When markets drop and fear is in control the topic of “shorting” the markets comes up. It is not a new topic, but things have changes that may make a difference to you.

Historically, shorting was very frowned upon but consistently prevalent in the markets. One of the greatest books about trading is Reminiscences of a Stock Operator. It tells the loosely fictionalized tale of Jesse Livermore, a trader in the early 1900s. A key aspect to his approach, and what many feel lead to his demise, was his tendency to “short” stocks. Shorting has since become a widely used term that may or may not refer to the actual act of “shorting” but it still has a strong negative connotation. Truth be told, there is a reason you will see a look of shock when you talk about it to experienced traders.

Most importantly, there is a simple work-around that gets the same benefit of shorting without the risk and danger that is associated with tradition short selling.

In short selling, you borrow stocks from your broker and sell them. Your obligation is to replace the number of shares and isn’t dependent on the price. The idea is that the stock is dropping so quickly that you will be able to sell the borrowed shares at x, say $10 for example. Since the price is moving down so quickly, your strategy is to let the stock fall to a lower price, say $6, and buy the shares you need to fulfill the borrowed shares. If it works like planned, you just grabbed 40%. But if it doesn’t, say the price goes up, you have to cover the shorted shares at a higher price and it is a painful loss.

The big risk factor in all of this is time. The amount of time you can borrow those shares is very limited. You have to replace the shares quickly and even if the stock whipsaws to a higher price before it plummets, you still have to replace them. Even if it is at the higher price.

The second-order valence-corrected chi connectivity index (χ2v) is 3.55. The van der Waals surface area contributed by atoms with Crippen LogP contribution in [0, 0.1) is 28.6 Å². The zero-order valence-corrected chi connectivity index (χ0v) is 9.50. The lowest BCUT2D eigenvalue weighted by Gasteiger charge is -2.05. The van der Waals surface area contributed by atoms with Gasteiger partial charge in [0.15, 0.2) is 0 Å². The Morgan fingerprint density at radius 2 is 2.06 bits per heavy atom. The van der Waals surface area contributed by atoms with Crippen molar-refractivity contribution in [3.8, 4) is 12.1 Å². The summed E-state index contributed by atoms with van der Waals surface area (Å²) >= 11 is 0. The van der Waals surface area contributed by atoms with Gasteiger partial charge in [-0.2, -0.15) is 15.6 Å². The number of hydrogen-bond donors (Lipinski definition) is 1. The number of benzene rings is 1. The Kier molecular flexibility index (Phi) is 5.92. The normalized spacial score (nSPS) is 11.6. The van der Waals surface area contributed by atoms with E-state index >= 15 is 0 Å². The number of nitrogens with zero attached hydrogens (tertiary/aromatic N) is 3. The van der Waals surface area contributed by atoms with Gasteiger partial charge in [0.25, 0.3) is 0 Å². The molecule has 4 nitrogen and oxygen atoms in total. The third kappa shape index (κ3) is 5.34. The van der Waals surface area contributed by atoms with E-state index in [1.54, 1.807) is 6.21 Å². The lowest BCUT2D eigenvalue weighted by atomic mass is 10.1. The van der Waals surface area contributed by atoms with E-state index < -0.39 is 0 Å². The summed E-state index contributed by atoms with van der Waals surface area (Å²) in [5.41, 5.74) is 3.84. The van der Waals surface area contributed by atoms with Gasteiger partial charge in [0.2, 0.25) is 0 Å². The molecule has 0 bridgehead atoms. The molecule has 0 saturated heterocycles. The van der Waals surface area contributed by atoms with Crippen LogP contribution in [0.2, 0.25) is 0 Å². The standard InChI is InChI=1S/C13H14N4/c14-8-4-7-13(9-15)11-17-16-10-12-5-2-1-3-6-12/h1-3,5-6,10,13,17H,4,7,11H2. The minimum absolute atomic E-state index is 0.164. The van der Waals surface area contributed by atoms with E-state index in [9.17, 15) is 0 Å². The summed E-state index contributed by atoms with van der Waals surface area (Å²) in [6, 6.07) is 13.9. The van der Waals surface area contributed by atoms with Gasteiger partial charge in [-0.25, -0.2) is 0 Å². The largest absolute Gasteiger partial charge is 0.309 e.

Don’t worry, we are getting to the better way to do this.

In fact, the recent meme stock craze was all about short selling. Institutional traders were sure Gamestop was going to fall, but when individual traders kept buying it and driving the price up, it cost the big time traders some big time money.

So here is the easy way, and we have been talking about it a bunch since the end of the year when this reversal all started. In fact, you can read about it in the article from December 21 here.

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In the chart of the S&P above, you can see that since the end of December markets have moved down sharply. You’ll also notice this drop was not gracefully in anyway. Shorting that move in a traditional way could have been nightmare. However, if you used ETFs you could have bought in and collected a pretty healthy gain. In the article from December we listed a number of ETFs, specifically inverse leveraged ETFs. It is a long name but they are very simple to trade and don’t require you to borrow the shares. And more importantly, they go up when the market goes down. That is where the “inverse” comes into the name. Take a look at SPXU, the inverse leveraged ETF that tracks the S&P:

You can see that in the same time the S&P fell, SPXU rose. In fact it moved up about 20%. I am pretty sure that beat a majority of the target funds many people have their 401k committed to. The added benefit of these ETFs is that you have as much time as you need for the move to play out. No margin calls, no need to cover when the S&P is swinging up on this wild drop.

In the article we included a list of inverse ETFs that you should really take a look at as you consider how to trade this drop. But you can also consider another way to use ETFs that can take this strategy and significantly boost the potential returns. Wendy Kirkland has been using SPY, another ETF that tracks the S&P to grab even bigger gains from select moves in the markets. Her options strategies and unique, easy-to-use indicators allow you to dial in the risk to your comfort level and add as much as 2-10x to these types of moves. Be sure to click here to check out how it works,

Keep learning and trade wisely,

John Boyer


Market Wealth Daily